The so called "economic
adjustment package" announced by President Chávez on Saturday was
predicted by the opposition media to look something like this:
- Devaluation of the local currency, the Bolivar by some 40%
- A 400% increase in the price of gasoline
- 28% tax on the purchase of new vehicles
- 25% increase in gas and electricity prices
- Freezing of the minimum wage
- Cutting social programs
- Reintroduction of the tax on all bank transactions
- An increase of 10% in VAT (purchase tax) taking it up to 19%
In other words, the opposition
predicted a traditional neoliberal package of measures designed to
shore up government coffers and stop the country "falling off the
cliff" at the expense of the public. Not surprisingly, the measures
they predicted would have followed a capitalist model.
In Venezuela the word "package"
harkens back to the 1989 economic package imposed by the then Pérez
government on February 27th of that year which sparked countrywide
riots and looting and almost overthrew the regime. Thousands were
slaughtered in the streets as the Pérez government used fully armed
troops to quell the rioting and protect the sacred cow of private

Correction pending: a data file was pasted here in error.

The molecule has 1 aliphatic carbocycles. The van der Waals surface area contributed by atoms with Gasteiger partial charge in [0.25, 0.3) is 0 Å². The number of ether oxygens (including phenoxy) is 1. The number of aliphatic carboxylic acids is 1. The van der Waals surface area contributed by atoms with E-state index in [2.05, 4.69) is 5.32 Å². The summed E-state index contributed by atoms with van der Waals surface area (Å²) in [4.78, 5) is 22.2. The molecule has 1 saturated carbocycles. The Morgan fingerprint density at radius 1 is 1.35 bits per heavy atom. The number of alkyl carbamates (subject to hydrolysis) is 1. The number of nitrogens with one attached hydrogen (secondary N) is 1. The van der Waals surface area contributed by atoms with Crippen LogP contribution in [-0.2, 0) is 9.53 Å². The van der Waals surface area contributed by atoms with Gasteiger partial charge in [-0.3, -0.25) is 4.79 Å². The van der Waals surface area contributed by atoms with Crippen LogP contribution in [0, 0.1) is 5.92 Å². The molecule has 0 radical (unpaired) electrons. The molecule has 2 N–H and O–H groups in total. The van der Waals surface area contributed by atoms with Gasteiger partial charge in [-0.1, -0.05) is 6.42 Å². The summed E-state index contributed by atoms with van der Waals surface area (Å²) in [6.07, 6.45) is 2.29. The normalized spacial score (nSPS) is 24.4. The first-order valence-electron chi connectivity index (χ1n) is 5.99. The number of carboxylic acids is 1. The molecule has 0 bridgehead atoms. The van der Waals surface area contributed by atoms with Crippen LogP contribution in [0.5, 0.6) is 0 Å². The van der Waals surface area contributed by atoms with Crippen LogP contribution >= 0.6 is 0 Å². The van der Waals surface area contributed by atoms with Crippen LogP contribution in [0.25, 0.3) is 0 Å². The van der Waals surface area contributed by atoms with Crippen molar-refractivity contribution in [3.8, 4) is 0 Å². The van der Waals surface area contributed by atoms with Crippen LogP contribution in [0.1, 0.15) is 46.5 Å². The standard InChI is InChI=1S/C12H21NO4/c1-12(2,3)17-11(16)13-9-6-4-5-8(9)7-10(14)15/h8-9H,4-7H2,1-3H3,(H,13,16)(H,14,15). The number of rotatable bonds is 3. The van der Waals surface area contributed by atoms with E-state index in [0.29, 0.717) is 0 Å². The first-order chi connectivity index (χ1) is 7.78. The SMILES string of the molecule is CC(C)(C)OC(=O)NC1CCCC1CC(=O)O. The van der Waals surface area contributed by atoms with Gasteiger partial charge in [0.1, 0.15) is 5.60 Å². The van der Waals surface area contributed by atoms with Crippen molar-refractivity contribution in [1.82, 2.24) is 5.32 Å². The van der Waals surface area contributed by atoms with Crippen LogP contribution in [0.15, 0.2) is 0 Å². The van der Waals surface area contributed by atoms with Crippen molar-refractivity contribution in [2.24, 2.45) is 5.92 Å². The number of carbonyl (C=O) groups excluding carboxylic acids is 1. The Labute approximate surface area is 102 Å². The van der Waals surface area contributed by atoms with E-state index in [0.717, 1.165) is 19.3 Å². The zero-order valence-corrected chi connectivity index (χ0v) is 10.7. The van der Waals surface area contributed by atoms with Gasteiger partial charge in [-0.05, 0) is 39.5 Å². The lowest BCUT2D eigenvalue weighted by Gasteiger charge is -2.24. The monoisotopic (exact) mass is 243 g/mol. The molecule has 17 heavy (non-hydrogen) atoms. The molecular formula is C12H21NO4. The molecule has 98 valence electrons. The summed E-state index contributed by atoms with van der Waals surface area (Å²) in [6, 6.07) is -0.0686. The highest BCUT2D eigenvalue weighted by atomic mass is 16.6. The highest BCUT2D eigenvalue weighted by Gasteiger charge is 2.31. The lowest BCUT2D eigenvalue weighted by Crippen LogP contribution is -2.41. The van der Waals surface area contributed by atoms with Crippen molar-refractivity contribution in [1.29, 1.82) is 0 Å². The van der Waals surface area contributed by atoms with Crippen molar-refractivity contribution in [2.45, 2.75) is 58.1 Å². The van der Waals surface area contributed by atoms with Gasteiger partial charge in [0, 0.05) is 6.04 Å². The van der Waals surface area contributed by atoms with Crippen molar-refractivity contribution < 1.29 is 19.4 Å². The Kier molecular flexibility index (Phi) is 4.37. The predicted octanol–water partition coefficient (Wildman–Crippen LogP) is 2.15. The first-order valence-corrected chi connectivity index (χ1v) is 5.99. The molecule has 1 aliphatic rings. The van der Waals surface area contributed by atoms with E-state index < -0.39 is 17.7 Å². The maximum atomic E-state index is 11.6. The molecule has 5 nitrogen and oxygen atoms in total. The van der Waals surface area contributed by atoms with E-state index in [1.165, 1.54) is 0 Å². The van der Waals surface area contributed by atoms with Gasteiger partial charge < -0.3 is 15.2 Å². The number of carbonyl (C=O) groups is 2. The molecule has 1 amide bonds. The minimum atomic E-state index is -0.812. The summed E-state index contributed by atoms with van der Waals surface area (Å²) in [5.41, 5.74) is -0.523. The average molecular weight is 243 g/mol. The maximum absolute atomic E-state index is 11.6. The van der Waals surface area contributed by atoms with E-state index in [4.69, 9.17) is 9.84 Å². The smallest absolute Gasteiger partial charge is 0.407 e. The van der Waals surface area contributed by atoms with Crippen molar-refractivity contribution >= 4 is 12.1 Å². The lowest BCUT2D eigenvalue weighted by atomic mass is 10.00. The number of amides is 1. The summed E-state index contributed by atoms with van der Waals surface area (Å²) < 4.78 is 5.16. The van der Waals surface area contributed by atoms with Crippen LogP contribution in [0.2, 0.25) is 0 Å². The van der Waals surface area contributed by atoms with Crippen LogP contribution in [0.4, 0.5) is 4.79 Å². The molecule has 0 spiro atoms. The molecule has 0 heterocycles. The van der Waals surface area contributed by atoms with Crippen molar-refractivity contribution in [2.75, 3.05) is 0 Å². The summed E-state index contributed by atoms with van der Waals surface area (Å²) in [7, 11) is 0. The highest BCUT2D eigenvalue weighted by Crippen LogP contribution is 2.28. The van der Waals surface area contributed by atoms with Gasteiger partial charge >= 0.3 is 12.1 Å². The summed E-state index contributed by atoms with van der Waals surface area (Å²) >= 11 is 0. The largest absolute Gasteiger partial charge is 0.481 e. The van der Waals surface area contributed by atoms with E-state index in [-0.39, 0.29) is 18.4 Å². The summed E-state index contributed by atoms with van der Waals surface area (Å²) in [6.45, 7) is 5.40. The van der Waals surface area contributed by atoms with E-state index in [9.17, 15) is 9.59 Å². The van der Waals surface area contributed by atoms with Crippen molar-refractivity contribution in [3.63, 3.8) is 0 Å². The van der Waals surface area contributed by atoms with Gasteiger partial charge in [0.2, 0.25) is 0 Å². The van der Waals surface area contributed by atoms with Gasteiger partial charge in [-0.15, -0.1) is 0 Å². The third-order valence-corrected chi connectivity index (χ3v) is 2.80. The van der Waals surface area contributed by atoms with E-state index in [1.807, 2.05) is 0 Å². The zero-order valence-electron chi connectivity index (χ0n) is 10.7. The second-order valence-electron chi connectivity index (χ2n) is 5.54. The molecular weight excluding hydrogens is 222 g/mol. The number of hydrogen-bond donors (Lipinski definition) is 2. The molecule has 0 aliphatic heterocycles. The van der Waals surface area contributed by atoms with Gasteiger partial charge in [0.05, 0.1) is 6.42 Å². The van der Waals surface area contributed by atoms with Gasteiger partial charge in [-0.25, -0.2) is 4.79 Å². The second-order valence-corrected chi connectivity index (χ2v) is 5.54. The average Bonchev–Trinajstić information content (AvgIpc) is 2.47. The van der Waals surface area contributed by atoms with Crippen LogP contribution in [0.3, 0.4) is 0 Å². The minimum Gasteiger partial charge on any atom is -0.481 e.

The opposition was hoping for
something similar to take place and get rid of the president they love
to hate. Their visceral, anti-government, private media campaign,
predicting economic "crisis" and "catastrophe", began after the fall in
the oil price began in July 2008. They have demonstrated time and again
their willingness to destroy their own country in order to regain
control of whatever remains.
It also has to be said that the
economists based in the opposition camp can think no further than
neoliberal, market based policies when considering the above list. It
is all they know and they have never learned to think outside their
1 Bolivar Fuerte
All the predictions by the
opposition and the media arm were swept away in the one hour broadcast
when a self-assured Chávez addressed the nation on Saturday. He pointed
the finger at capitalism and neoliberalism as the cause of the world's
economic woes and asked President Obama to join him on the "socialist
President Chávez introduced the following measures as a mantle of protection against the collapsing global economy:
- Budget: The
2009 national budget in Venezuela will be cut by 6.7% from
approximately 167 billion bolivares to 156 billion (US$77.7 billion to
The original budget was based on an oil
price of $60/barrel when the price of oil was well over US$100/barrel
last year. This newly adjusted budget will be based on average of
US$40/barrel for 2009. This is far more feasible within the current
economic context of global recession/depression.
- Increase in taxes: To make up
the projected shortfall of approximately US$17 billion in oil revenues
Chávez is raising the VAT (value added tax/sales tax) from 9% to 12%.
- Increased government borrowing: Government borrowing in 2009 will be increased from 12 billion bolivares to 34 billion.